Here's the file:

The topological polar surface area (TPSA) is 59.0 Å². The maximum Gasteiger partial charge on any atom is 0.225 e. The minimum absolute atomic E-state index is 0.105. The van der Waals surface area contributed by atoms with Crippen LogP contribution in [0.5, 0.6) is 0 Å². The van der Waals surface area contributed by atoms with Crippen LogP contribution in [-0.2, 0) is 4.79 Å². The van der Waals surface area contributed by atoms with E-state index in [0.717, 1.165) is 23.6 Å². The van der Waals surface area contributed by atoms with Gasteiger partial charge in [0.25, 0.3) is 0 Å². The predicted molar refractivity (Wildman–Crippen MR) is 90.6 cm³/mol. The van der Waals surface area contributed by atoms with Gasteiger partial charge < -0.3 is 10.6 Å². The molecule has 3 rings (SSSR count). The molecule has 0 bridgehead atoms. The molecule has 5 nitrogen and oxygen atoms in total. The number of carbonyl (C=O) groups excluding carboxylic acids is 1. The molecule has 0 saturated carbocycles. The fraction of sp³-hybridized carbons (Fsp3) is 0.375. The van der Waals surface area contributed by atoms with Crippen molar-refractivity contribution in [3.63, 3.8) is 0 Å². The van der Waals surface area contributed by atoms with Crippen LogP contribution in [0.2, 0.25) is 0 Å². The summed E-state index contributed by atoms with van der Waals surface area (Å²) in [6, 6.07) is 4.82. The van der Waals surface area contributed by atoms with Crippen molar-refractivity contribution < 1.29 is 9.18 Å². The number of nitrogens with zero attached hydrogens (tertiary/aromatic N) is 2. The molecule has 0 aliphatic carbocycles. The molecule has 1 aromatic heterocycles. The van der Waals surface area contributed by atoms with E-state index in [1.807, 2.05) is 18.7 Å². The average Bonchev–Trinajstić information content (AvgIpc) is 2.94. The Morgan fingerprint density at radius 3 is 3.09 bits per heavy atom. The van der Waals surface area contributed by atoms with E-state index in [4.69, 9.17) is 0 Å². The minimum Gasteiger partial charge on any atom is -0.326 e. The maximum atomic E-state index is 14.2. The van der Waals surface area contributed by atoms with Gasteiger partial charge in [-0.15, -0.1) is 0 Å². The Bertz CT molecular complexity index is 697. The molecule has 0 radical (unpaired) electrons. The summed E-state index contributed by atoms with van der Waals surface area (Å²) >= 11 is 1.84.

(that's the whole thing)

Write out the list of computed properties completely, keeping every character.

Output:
The topological polar surface area (TPSA) is 59.0 Å². The maximum Gasteiger partial charge on any atom is 0.225 e. The minimum absolute atomic E-state index is 0.105. The van der Waals surface area contributed by atoms with Crippen LogP contribution in [0.5, 0.6) is 0 Å². The van der Waals surface area contributed by atoms with Crippen LogP contribution in [-0.2, 0) is 4.79 Å². The van der Waals surface area contributed by atoms with E-state index in [0.717, 1.165) is 23.6 Å². The van der Waals surface area contributed by atoms with Gasteiger partial charge in [0.25, 0.3) is 0 Å². The predicted molar refractivity (Wildman–Crippen MR) is 90.6 cm³/mol. The van der Waals surface area contributed by atoms with Gasteiger partial charge < -0.3 is 10.6 Å². The molecule has 3 rings (SSSR count). The molecule has 0 bridgehead atoms. The molecule has 5 nitrogen and oxygen atoms in total. The number of carbonyl (C=O) groups excluding carboxylic acids is 1. The molecule has 0 saturated carbocycles. The fraction of sp³-hybridized carbons (Fsp3) is 0.375. The van der Waals surface area contributed by atoms with Crippen molar-refractivity contribution in [3.63, 3.8) is 0 Å². The van der Waals surface area contributed by atoms with Crippen LogP contribution in [0.2, 0.25) is 0 Å². The summed E-state index contributed by atoms with van der Waals surface area (Å²) in [6, 6.07) is 4.82. The van der Waals surface area contributed by atoms with Crippen molar-refractivity contribution < 1.29 is 9.18 Å². The number of nitrogens with zero attached hydrogens (tertiary/aromatic N) is 2. The molecule has 0 aliphatic carbocycles. The molecule has 1 aromatic heterocycles. The van der Waals surface area contributed by atoms with E-state index in [1.807, 2.05) is 18.7 Å². The average Bonchev–Trinajstić information content (AvgIpc) is 2.94. The Morgan fingerprint density at radius 3 is 3.09 bits per heavy atom. The van der Waals surface area contributed by atoms with E-state index in [4.69, 9.17) is 0 Å². The minimum Gasteiger partial charge on any atom is -0.326 e. The maximum atomic E-state index is 14.2. The van der Waals surface area contributed by atoms with Gasteiger partial charge in [-0.15, -0.1) is 0 Å². The Bertz CT molecular complexity index is 697. The molecule has 0 radical (unpaired) electrons. The summed E-state index contributed by atoms with van der Waals surface area (Å²) >= 11 is 1.84.